While there’s no formal definition of a Supermoon, it’s typically considered a full moon that occurs at perigee.
Perigee is the point in the moon’s orbit in which the moon is closest to the earth.
A full moon at perigee will look up to 14 percent bigger and 30 percent brighter than a full moon that is located farthest from the earth, known as apogee.
Sunday night, we got something more than just a super moon!
Look at this — it is a super rare moondog!
— Drew Richards (@drew_richards) December 4, 2017
Similar in formation to a sundog, moondogs only happen during evenings with quarter-to-full moons, and thin cirrus clouds that contain ice crystals must be in place in order to refract the moonlight and produce the “second moon” that you see to the left and right of the actual moon.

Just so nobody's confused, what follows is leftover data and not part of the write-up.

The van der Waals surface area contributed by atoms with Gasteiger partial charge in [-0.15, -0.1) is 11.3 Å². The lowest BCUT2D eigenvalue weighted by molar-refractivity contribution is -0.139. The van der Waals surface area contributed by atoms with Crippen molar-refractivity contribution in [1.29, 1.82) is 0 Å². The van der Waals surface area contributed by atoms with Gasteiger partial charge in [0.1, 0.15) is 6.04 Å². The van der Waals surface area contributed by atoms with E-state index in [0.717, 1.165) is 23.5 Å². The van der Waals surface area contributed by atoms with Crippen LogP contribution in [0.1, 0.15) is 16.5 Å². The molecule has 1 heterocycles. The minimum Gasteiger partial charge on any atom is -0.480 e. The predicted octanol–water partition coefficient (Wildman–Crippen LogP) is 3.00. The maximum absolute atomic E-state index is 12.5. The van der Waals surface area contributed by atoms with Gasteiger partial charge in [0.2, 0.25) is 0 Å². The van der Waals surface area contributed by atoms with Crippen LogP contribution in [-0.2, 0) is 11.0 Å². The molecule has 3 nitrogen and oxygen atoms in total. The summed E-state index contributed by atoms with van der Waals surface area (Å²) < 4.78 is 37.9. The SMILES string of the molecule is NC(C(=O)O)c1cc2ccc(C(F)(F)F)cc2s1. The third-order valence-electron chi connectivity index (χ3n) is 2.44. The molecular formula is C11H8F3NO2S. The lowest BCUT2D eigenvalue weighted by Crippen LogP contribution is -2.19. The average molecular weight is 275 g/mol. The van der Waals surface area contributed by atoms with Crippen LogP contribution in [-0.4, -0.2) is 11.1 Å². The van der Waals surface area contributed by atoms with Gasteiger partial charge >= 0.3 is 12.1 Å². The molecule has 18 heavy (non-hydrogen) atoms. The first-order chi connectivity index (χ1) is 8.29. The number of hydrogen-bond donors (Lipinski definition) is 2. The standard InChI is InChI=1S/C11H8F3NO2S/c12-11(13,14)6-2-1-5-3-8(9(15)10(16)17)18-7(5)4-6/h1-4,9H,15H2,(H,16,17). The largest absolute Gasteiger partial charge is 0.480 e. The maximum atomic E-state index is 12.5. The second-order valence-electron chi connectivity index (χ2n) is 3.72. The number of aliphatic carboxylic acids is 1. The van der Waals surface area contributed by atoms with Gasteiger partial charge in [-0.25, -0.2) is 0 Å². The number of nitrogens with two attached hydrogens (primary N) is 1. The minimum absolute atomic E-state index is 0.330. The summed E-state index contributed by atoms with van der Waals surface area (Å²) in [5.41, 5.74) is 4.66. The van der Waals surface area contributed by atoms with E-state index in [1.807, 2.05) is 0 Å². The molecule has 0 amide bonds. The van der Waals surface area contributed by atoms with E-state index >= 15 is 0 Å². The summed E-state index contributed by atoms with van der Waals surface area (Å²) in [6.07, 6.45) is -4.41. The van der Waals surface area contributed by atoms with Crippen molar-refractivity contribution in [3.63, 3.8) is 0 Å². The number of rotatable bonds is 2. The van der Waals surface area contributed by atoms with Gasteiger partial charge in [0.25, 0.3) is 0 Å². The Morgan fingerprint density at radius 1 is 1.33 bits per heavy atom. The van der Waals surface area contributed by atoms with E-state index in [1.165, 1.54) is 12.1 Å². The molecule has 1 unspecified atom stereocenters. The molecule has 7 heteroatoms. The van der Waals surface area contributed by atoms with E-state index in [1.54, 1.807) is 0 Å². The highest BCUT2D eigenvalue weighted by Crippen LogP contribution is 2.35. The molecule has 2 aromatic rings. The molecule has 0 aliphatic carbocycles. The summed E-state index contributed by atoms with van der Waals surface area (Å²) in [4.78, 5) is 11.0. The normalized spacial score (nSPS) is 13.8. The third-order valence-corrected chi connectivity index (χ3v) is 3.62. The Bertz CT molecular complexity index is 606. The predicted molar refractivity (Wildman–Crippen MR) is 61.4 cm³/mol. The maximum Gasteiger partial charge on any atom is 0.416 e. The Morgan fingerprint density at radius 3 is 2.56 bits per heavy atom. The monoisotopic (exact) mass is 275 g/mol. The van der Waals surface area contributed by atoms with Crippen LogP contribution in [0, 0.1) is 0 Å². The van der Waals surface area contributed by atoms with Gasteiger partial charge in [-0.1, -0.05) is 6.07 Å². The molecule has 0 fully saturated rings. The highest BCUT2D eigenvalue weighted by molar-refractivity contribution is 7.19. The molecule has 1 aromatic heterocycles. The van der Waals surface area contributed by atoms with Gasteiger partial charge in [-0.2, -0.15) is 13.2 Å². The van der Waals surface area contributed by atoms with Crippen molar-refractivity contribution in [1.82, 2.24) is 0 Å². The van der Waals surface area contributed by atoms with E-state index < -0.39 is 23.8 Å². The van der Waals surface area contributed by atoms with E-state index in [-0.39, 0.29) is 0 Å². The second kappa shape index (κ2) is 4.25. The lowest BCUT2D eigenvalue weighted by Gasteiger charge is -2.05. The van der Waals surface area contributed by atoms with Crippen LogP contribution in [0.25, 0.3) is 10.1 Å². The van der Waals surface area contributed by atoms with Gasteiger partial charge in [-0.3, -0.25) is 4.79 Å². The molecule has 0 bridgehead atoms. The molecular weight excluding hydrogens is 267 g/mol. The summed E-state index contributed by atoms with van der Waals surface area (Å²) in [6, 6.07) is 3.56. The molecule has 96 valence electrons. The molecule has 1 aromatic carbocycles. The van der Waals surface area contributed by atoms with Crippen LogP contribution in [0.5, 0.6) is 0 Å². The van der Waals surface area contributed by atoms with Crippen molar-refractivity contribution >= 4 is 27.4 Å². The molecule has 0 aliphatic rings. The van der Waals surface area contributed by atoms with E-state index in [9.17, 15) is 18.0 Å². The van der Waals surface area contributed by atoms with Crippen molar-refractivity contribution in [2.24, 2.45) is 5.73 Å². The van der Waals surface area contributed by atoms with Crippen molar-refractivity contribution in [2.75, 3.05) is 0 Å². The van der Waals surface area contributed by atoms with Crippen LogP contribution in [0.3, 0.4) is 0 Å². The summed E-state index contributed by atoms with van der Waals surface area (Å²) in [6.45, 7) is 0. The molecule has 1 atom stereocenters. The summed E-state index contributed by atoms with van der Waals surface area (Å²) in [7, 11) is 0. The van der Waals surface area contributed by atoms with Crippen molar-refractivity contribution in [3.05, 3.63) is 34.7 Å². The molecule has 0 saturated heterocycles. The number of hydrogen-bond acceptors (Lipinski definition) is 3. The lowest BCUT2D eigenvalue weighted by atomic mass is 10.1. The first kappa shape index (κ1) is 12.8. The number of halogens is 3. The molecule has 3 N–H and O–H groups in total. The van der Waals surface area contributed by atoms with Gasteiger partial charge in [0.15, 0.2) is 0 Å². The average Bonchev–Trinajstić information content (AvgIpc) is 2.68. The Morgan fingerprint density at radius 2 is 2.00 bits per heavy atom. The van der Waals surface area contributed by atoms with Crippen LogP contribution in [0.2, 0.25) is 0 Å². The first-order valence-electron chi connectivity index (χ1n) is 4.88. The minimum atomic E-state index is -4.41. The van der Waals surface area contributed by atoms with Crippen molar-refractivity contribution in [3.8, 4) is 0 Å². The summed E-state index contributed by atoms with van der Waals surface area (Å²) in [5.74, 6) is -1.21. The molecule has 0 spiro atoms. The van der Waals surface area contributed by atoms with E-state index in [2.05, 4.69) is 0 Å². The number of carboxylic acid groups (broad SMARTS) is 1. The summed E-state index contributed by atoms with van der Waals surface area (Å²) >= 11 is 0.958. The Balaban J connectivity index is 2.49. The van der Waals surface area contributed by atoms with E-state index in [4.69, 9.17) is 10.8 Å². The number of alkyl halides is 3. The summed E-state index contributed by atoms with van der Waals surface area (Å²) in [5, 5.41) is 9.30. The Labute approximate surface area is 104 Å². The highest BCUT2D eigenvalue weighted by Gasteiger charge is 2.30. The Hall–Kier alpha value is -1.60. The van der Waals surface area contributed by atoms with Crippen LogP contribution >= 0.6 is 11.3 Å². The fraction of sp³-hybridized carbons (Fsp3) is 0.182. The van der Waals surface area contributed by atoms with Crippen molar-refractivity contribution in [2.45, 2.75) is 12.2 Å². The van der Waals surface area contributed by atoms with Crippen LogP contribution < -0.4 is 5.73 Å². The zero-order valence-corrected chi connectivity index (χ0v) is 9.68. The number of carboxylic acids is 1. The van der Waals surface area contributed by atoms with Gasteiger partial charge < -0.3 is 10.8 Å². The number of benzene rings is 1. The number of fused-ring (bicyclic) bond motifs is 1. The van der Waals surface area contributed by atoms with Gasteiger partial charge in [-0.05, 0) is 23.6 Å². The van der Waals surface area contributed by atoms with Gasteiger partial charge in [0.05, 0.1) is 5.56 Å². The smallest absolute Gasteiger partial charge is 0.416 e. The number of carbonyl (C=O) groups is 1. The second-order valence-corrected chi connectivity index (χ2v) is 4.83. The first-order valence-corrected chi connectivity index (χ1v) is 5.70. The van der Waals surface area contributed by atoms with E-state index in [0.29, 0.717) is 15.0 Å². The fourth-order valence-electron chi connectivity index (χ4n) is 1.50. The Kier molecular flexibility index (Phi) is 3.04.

Is that a moon halo?
The moondogs form along a 22 degree halo as the moonlight refracts through the ice crystals in the cirrus clouds, very similar to when sun halos form in the daytime.
Earthsky.org explains it very simply: “Halos are a sign of high thin cirrus clouds drifting 20,000 feet or more above our heads.”
“These clouds contain millions of tiny ice crystals. The halos you see are caused by both refraction, or splitting of light, and also by reflection, or glints of light from these ice crystals.”
It is called a 22-degree halo because the ring has a radius of approximately 22 degrees around the sun or moon.
According to the site Atmospheric Optics, the halo remains the same diameter no matter what position the sun is found in the sky.
At times, portions of the circle may be missing, so only a segment can be seen.
— Carley S Windsor (@Windsor_Carley) December 4, 2017
Did you see a “supermoon halo/moondog” Sunday night? If so, share your photos with us using the button below!